Katherine Shabbat with Cleo. Photo by Amit Shabbat
Warm under the quilt on a winter’s afternoon, Beethoven on the CD player, I feel a moment of pure contentment. Simultaneously, from below, ominous growling, punctuated by sharp barks, shatters my complacency. Fearing an intruder, I make my way downstairs to discover a cat settled high up on a kitchen shelf and my dog, Cleo, in a fury at the feline’s insolence.
At the sight of me, the cat leaps from its perch onto the floor into Cleo’s jaws. I find myself in the middle of a life and death struggle, screaming at my dog and trying to part the two animals, the black cat and the white dog. The cat manages to break free and races towards the French windows with Cleo in hot pursuit. It escapes into the garden and up a tree. Cleo, defeated, lies down in the grass and falls asleep. However, there is no sleep for me.
The juxtaposition of these two events - the peaceful interlude and the violent confrontation - is so startling that I wonder what it could mean. Of course, not everyone would search for a meaning, but my mind works that way. I found two possibilities:
One should never be complacent. Any number of things can shatter one’s peace and wellbeing, in a moment, illness, the elements or an intruder.
I also saw the occurrence as a warning, as I often leave the French windows ajar so that Cleo can wander in and out. This is probably not advisable because safe as I feel, a human intruder could enter, not only a cat.
Later in the day I notice a ginger tabby scratching at the French windows as if eager to enter. Why would the neighborhood cats be clamoring to enter the house of a ferocious dog?
The next morning I am preparing to go upstairs to my studio with a second cup of coffee when I hear a flutter of wings and a bird flies into the kitchen. I am flabbergasted. What is going on? Heart pounding, I look around for Cleo, whose reactions to birds match only those towards cats. I dread to think how she will take this second invasion of her territory.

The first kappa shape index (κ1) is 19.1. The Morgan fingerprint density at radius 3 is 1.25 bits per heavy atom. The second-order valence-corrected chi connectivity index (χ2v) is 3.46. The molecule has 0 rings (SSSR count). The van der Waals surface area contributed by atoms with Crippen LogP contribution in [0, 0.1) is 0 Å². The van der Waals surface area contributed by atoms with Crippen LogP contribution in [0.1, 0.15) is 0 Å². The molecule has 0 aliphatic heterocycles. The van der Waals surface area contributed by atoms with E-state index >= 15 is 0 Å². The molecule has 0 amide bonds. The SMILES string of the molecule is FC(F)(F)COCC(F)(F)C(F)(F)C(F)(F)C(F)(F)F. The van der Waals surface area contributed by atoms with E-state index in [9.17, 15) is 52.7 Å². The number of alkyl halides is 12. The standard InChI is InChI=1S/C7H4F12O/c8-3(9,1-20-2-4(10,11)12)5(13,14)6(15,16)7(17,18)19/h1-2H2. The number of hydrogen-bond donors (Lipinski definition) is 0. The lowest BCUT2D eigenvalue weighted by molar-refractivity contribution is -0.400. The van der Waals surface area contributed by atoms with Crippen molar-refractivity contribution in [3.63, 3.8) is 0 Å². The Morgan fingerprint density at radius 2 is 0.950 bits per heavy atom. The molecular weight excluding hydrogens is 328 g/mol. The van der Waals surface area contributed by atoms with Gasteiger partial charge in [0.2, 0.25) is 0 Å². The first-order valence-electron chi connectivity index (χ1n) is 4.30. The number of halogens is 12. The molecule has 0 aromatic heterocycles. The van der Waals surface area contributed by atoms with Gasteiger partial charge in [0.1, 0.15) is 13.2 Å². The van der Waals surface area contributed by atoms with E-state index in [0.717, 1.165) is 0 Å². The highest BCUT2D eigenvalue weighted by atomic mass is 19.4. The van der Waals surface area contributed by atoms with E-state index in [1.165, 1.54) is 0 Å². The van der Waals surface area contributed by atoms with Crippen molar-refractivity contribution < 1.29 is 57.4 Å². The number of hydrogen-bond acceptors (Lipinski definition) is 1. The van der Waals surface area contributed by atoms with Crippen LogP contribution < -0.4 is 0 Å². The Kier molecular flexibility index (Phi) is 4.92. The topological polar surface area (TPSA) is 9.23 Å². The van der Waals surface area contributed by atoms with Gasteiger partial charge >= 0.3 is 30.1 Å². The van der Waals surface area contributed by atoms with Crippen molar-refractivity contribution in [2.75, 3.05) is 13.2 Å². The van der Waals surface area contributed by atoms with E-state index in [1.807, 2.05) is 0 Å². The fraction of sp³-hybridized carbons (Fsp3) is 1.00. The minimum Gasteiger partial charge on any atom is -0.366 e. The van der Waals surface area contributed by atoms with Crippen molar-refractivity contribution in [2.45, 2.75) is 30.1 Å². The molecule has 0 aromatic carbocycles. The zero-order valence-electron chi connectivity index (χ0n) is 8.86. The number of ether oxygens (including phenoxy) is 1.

While I rush around, slightly hysterical, opening all the windows, Cleo sits on her haunches near the glass doors, alert but composed. She seems to be saying, "I’ll ignore this, I’ll pretend it’s not happening." I wait for the bird to leave but don’t see it fly out.
That same afternoon Cleo’s uproar, once again, disturbs my rest. Although she clashes occasionally with felines, this is unprecedented. I find Cleo terrorizing a cat that has dared climb on the pergola. Once it has made its getaway, I lure Cleo to her pallet with a biscuit and try to go back to sleep.
The next morning is Friday and my husband, Amit, is home from work. The minute he leaves the house on the morning walk with Cleo, the bird flies into the kitchen. Feeling beleaguered, I shout after him,” The bird is back, come and do something.”
Amit comes in and hands me Cleo’s leash. I indicate the little bird on the living room floor and leave him to take care of the matter, trying to distance myself from the strange occurrences in my house.
He described how he had released the feathered creature. He said it was in shock and obviously thirsty, having been trapped in the house for 24 hours. He had stepped up close to the bird and it had hopped onto his shoe. Lovingly, he had walked slowly with it on his shoe across the living room, out to the patio then onto the grass. He had then kicked his leg in the air and the bird had flown to freedom.
I, who claim to believe in miracles, tend to perceive these intrusions as something out of Edgar Allen Poe, whereas Amit, a diehard atheist, is accepting and says he is reminded of AA Milne.